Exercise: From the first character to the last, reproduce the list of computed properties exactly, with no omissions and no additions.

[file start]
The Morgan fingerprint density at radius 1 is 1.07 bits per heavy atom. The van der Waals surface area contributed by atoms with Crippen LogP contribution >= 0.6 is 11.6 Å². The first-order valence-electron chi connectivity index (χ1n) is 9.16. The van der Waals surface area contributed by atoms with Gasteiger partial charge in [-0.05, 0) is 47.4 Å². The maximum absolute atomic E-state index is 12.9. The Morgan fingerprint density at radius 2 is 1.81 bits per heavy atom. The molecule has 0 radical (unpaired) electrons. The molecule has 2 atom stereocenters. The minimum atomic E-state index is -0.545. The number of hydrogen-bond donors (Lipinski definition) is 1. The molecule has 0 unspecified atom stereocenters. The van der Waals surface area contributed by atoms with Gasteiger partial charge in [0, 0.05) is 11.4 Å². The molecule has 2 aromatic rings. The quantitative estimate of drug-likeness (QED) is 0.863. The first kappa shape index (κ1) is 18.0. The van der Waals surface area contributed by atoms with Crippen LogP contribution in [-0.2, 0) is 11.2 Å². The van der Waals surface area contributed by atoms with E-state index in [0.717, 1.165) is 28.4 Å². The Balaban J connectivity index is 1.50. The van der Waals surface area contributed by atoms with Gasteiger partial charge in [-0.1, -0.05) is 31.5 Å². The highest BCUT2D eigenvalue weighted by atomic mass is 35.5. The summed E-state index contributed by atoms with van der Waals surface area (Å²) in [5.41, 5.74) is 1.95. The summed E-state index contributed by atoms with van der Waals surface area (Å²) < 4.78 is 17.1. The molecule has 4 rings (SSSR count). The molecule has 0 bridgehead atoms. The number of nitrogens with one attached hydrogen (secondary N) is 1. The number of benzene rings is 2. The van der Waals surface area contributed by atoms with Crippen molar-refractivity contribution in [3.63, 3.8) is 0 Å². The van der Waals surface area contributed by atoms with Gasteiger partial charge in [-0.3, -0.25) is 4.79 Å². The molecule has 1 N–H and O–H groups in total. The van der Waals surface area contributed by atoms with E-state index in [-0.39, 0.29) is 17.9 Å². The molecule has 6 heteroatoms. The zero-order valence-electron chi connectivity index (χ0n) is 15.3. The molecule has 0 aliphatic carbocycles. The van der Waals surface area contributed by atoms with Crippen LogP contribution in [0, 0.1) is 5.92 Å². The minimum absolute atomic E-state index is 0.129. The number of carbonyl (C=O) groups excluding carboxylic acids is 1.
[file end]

The Morgan fingerprint density at radius 1 is 1.07 bits per heavy atom. The van der Waals surface area contributed by atoms with Crippen LogP contribution >= 0.6 is 11.6 Å². The first-order valence-electron chi connectivity index (χ1n) is 9.16. The van der Waals surface area contributed by atoms with Gasteiger partial charge in [-0.05, 0) is 47.4 Å². The maximum absolute atomic E-state index is 12.9. The Morgan fingerprint density at radius 2 is 1.81 bits per heavy atom. The molecule has 0 radical (unpaired) electrons. The molecule has 2 atom stereocenters. The minimum atomic E-state index is -0.545. The number of hydrogen-bond donors (Lipinski definition) is 1. The molecule has 0 unspecified atom stereocenters. The van der Waals surface area contributed by atoms with Gasteiger partial charge in [0, 0.05) is 11.4 Å². The molecule has 2 aromatic rings. The quantitative estimate of drug-likeness (QED) is 0.863. The first kappa shape index (κ1) is 18.0. The van der Waals surface area contributed by atoms with Crippen LogP contribution in [-0.2, 0) is 11.2 Å². The van der Waals surface area contributed by atoms with E-state index in [0.717, 1.165) is 28.4 Å². The Balaban J connectivity index is 1.50. The van der Waals surface area contributed by atoms with Gasteiger partial charge in [-0.1, -0.05) is 31.5 Å². The highest BCUT2D eigenvalue weighted by atomic mass is 35.5. The summed E-state index contributed by atoms with van der Waals surface area (Å²) in [5.41, 5.74) is 1.95. The summed E-state index contributed by atoms with van der Waals surface area (Å²) < 4.78 is 17.1. The molecule has 4 rings (SSSR count). The molecule has 0 bridgehead atoms. The number of nitrogens with one attached hydrogen (secondary N) is 1. The number of benzene rings is 2. The van der Waals surface area contributed by atoms with Crippen molar-refractivity contribution in [3.63, 3.8) is 0 Å². The van der Waals surface area contributed by atoms with Gasteiger partial charge in [-0.3, -0.25) is 4.79 Å². The molecule has 1 N–H and O–H groups in total. The van der Waals surface area contributed by atoms with E-state index in [-0.39, 0.29) is 17.9 Å². The molecule has 6 heteroatoms. The zero-order valence-electron chi connectivity index (χ0n) is 15.3. The molecule has 0 aliphatic carbocycles. The van der Waals surface area contributed by atoms with Crippen LogP contribution in [0, 0.1) is 5.92 Å². The minimum absolute atomic E-state index is 0.129. The number of carbonyl (C=O) groups excluding carboxylic acids is 1.